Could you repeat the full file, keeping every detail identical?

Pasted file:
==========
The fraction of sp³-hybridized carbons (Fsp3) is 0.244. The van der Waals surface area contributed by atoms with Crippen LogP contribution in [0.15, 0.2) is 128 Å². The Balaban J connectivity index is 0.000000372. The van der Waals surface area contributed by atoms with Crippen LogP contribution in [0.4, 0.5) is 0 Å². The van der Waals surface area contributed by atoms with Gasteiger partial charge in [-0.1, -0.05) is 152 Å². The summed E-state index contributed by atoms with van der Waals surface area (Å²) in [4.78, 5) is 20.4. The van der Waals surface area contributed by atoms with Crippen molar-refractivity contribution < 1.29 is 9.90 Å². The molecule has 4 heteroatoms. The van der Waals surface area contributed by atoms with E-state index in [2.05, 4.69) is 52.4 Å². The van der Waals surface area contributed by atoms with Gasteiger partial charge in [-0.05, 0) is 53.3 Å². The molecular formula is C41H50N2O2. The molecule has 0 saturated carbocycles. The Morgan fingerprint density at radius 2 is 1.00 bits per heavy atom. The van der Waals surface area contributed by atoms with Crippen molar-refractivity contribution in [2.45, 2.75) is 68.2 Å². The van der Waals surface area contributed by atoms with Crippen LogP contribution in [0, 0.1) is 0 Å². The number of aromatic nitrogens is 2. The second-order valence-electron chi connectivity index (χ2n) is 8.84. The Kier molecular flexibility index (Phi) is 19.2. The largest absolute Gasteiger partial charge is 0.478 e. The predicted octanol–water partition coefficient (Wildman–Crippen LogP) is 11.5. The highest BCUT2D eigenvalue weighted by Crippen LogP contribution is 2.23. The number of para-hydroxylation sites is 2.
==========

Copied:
The fraction of sp³-hybridized carbons (Fsp3) is 0.244. The van der Waals surface area contributed by atoms with Crippen LogP contribution in [0.15, 0.2) is 128 Å². The Balaban J connectivity index is 0.000000372. The van der Waals surface area contributed by atoms with Crippen LogP contribution in [0.4, 0.5) is 0 Å². The van der Waals surface area contributed by atoms with Gasteiger partial charge in [-0.1, -0.05) is 152 Å². The summed E-state index contributed by atoms with van der Waals surface area (Å²) in [4.78, 5) is 20.4. The van der Waals surface area contributed by atoms with Crippen molar-refractivity contribution < 1.29 is 9.90 Å². The molecule has 4 heteroatoms. The van der Waals surface area contributed by atoms with E-state index in [2.05, 4.69) is 52.4 Å². The van der Waals surface area contributed by atoms with Gasteiger partial charge in [-0.05, 0) is 53.3 Å². The molecular formula is C41H50N2O2. The molecule has 0 saturated carbocycles. The Morgan fingerprint density at radius 2 is 1.00 bits per heavy atom. The van der Waals surface area contributed by atoms with Crippen molar-refractivity contribution in [2.45, 2.75) is 68.2 Å². The van der Waals surface area contributed by atoms with Crippen LogP contribution in [0, 0.1) is 0 Å². The number of aromatic nitrogens is 2. The second-order valence-electron chi connectivity index (χ2n) is 8.84. The Kier molecular flexibility index (Phi) is 19.2. The largest absolute Gasteiger partial charge is 0.478 e. The predicted octanol–water partition coefficient (Wildman–Crippen LogP) is 11.5. The highest BCUT2D eigenvalue weighted by Crippen LogP contribution is 2.23. The number of para-hydroxylation sites is 2.